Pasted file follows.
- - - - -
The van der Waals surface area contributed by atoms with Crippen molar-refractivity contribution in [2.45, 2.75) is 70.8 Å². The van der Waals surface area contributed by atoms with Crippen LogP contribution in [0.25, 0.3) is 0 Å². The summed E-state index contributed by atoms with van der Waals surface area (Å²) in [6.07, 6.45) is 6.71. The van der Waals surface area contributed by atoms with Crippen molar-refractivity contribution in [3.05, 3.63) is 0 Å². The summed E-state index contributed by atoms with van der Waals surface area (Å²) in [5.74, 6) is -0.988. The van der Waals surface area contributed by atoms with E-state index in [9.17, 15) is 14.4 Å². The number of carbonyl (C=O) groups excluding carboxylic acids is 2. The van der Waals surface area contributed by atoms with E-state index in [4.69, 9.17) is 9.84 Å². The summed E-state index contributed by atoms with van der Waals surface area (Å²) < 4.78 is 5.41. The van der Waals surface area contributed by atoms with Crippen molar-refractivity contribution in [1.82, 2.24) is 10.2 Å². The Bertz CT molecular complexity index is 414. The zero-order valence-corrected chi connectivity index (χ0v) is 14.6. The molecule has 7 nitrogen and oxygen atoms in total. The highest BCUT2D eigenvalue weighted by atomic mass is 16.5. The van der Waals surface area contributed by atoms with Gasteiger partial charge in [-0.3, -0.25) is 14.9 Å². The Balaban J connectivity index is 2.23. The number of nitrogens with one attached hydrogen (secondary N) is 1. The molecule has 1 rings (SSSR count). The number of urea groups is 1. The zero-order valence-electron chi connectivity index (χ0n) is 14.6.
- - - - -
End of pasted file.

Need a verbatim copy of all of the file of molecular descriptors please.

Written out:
The van der Waals surface area contributed by atoms with Crippen molar-refractivity contribution in [2.45, 2.75) is 70.8 Å². The van der Waals surface area contributed by atoms with Crippen LogP contribution in [0.25, 0.3) is 0 Å². The summed E-state index contributed by atoms with van der Waals surface area (Å²) in [6.07, 6.45) is 6.71. The van der Waals surface area contributed by atoms with Crippen molar-refractivity contribution in [3.05, 3.63) is 0 Å². The summed E-state index contributed by atoms with van der Waals surface area (Å²) in [5.74, 6) is -0.988. The van der Waals surface area contributed by atoms with E-state index in [9.17, 15) is 14.4 Å². The number of carbonyl (C=O) groups excluding carboxylic acids is 2. The van der Waals surface area contributed by atoms with E-state index in [4.69, 9.17) is 9.84 Å². The summed E-state index contributed by atoms with van der Waals surface area (Å²) < 4.78 is 5.41. The van der Waals surface area contributed by atoms with Crippen molar-refractivity contribution in [1.82, 2.24) is 10.2 Å². The Bertz CT molecular complexity index is 414. The zero-order valence-corrected chi connectivity index (χ0v) is 14.6. The molecule has 7 nitrogen and oxygen atoms in total. The highest BCUT2D eigenvalue weighted by atomic mass is 16.5. The van der Waals surface area contributed by atoms with Gasteiger partial charge in [-0.3, -0.25) is 14.9 Å². The Balaban J connectivity index is 2.23. The number of nitrogens with one attached hydrogen (secondary N) is 1. The molecule has 1 rings (SSSR count). The number of urea groups is 1. The zero-order valence-electron chi connectivity index (χ0n) is 14.6.